Examination of Witnesses (Questions 226-256)|
20 DECEMBER 2010
JESSICA CROWE, STEVE FREER, JOHN KIRKPATRICK AND
BETTS in the Chair]
Good afternoon and welcome to our further evidence session on
localism. Just for the sake of our records, could you say who
you are in the organisation you represent?
Eugene Sullivan: Eugene Sullivan,
chief executive of the Audit Commission.
John Kirkpatrick: John Kirkpatrick,
director of studies and policy at the Audit Commission.
Jessica Crowe: Jessica Crowe,
executive director at the Centre for Public Scrutiny.
Steve Freer: Steve Freer, chief
executive of the Chartered Institute of Public Finance and Accountancy.
Q227 Chair: You are all welcome.
Certainly you'll have a chance to have your say, but if you happen
to agree with what's been said, you needn't say it again. You
can just say "I agree" and we are more than happy to
put that in our records.
We've got a very centralised democracy in this
country. A lot of our resources come from the centre, and therefore
accountability is back to Government for the spending of that
money. Can localism ever really work in such a situation?
Steve Freer: I think we can have
a form of localism in that situation, but I do think that for
localism to work really effectively we need to align local decisions
with locally raised resources. I think that's when localism works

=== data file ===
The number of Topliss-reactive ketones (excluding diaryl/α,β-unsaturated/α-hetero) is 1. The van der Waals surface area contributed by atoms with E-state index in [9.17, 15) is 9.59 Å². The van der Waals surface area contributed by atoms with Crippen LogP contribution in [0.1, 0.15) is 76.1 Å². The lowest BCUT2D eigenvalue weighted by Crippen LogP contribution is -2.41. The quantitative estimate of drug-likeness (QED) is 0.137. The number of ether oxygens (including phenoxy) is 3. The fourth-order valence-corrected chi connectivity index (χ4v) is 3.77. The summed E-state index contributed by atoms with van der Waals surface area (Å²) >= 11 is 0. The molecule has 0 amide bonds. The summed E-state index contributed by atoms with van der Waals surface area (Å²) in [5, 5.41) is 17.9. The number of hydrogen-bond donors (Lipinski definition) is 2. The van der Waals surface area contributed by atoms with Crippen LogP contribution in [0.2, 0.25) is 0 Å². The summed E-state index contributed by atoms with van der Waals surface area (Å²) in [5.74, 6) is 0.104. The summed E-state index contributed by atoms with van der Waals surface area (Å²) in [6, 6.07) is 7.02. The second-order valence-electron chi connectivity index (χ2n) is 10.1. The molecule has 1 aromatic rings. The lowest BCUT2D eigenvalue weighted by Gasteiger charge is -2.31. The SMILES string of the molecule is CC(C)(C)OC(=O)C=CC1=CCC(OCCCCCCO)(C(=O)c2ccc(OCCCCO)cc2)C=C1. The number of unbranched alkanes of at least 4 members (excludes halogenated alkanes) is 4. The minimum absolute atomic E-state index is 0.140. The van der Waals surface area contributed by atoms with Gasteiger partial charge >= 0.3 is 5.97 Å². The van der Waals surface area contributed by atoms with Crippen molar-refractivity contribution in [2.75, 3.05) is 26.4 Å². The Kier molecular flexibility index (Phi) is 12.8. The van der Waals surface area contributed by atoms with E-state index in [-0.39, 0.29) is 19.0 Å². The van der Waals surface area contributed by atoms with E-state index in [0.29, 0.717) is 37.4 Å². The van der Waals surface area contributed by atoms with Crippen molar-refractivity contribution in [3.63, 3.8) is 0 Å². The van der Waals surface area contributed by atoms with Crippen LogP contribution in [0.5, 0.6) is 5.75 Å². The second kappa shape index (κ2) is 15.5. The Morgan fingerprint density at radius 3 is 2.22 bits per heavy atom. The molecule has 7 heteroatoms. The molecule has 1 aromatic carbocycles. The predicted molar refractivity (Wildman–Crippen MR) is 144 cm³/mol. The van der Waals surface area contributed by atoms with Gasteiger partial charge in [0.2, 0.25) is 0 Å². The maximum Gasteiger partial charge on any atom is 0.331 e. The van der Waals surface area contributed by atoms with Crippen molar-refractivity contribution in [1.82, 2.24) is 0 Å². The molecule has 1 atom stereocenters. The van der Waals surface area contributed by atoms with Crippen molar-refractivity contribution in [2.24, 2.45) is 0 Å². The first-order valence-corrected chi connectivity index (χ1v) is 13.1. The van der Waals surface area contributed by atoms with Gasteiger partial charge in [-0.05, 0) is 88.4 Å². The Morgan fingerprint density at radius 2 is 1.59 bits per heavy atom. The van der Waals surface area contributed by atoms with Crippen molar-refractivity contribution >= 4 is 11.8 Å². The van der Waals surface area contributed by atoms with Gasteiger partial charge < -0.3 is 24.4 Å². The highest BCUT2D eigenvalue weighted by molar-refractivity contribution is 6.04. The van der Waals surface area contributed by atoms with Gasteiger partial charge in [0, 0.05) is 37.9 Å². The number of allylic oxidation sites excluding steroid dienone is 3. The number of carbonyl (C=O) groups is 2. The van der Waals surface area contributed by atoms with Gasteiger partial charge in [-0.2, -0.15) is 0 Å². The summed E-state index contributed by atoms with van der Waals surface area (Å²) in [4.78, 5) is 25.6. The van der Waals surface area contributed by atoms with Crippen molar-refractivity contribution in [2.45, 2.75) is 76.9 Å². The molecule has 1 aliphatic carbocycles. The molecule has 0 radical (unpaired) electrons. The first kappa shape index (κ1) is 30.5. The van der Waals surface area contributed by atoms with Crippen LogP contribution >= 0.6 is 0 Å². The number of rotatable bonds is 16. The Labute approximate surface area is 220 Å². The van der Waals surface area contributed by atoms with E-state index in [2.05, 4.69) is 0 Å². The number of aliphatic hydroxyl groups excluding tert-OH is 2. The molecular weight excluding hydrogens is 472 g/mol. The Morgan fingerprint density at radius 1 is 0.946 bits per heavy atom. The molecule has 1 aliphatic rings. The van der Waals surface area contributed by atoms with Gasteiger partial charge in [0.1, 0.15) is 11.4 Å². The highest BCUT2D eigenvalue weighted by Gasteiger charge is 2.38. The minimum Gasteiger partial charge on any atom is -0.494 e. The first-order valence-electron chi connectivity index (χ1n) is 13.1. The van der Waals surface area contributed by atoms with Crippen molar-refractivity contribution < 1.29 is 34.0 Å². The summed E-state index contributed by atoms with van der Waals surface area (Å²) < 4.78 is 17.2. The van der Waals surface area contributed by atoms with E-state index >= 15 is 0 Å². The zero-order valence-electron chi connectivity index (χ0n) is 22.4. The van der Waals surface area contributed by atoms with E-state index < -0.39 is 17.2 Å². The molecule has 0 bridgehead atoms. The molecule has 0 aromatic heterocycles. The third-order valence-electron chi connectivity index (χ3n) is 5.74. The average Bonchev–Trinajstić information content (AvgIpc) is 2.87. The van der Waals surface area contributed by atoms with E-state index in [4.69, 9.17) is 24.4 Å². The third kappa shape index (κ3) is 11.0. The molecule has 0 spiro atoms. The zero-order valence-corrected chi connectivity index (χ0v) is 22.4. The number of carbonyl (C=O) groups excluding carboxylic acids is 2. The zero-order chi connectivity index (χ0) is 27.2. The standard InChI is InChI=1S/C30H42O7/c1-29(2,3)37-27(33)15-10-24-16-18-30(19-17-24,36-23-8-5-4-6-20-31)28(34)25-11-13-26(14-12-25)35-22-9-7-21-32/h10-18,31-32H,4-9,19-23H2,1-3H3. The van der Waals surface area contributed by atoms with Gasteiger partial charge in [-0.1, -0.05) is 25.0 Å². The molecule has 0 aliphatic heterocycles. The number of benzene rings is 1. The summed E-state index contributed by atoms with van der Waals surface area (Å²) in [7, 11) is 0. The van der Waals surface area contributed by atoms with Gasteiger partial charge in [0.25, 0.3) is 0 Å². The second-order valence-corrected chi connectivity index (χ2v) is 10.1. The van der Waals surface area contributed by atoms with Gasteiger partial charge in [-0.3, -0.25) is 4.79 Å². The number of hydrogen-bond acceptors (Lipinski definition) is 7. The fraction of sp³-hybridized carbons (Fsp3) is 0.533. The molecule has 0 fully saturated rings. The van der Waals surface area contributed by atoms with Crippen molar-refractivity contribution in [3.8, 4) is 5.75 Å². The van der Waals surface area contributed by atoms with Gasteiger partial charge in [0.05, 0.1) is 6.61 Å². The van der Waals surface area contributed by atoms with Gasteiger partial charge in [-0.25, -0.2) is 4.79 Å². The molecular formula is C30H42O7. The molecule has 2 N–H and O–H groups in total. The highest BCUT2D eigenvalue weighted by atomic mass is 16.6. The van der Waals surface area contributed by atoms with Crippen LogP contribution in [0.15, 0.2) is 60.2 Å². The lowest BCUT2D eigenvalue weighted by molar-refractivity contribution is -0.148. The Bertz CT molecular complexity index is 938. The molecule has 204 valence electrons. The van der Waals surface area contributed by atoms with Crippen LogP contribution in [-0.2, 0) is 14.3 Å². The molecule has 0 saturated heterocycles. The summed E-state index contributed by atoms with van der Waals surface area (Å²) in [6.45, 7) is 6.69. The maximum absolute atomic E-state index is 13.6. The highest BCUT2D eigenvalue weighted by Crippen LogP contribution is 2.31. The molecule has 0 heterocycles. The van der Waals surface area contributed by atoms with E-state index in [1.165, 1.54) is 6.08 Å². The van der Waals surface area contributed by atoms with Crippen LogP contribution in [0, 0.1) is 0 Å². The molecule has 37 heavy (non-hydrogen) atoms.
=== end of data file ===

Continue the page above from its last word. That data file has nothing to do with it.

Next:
most effectively, because I think that's the arrangement that
local people can get their heads around, as it were. They can
see who's responsible. They can see where they need to put pressure
in order to secure accountability. I think where we have a mixture
of local decision taking but resources raised at the national
level and allocated to local authorities, sometimes accountability
can get quite confused.
Jessica Crowe: I would agree with
that, and say that even in a centrally driven performance framework
you could have more localism than we have at the moment if there
was a clear focus from the centre on outcomes, but leaving it
to locally elected bodies to determine the how; because people
at a local level know the problems at local levelknow what
to achieve. There may be some congruity with what the national
Government wish to see achieved, but they should state that more
in outcome terms and not try and set out how it should be done
at local level. They should leave that more to those who understand
their areas better.
One of the problems that we have in our system
is that we don't really have a definition of, or a clear agreed
consensus on, what local government, as opposed to local administration,
is for. I think it's quite difficult to talk about some sort
of localism in the absence of that clarity.
Eugene Sullivan: I broadly agree
with colleagues, and particularly with Steve's point about the
purest form being linking spending powers with tax-raising powers.
Notwithstanding that, one could go further in moving away from
state and central control to engage more with local citizens about
the services and priorities in their areas. I think the question
is: how? How far do you go, and what arrangements do you put in
place to deal with the accountability arrangements?
Q228 Mr Clive Betts (in the Chair):
What arrangements do you think there should be, then?
Eugene Sullivan: First, at the
local level, the people responsible for spending the money should
be accountable not just for the money that they spend but for
outcomes for the people they serve. Their first duty is to give
an account of their accountability, and they can give that through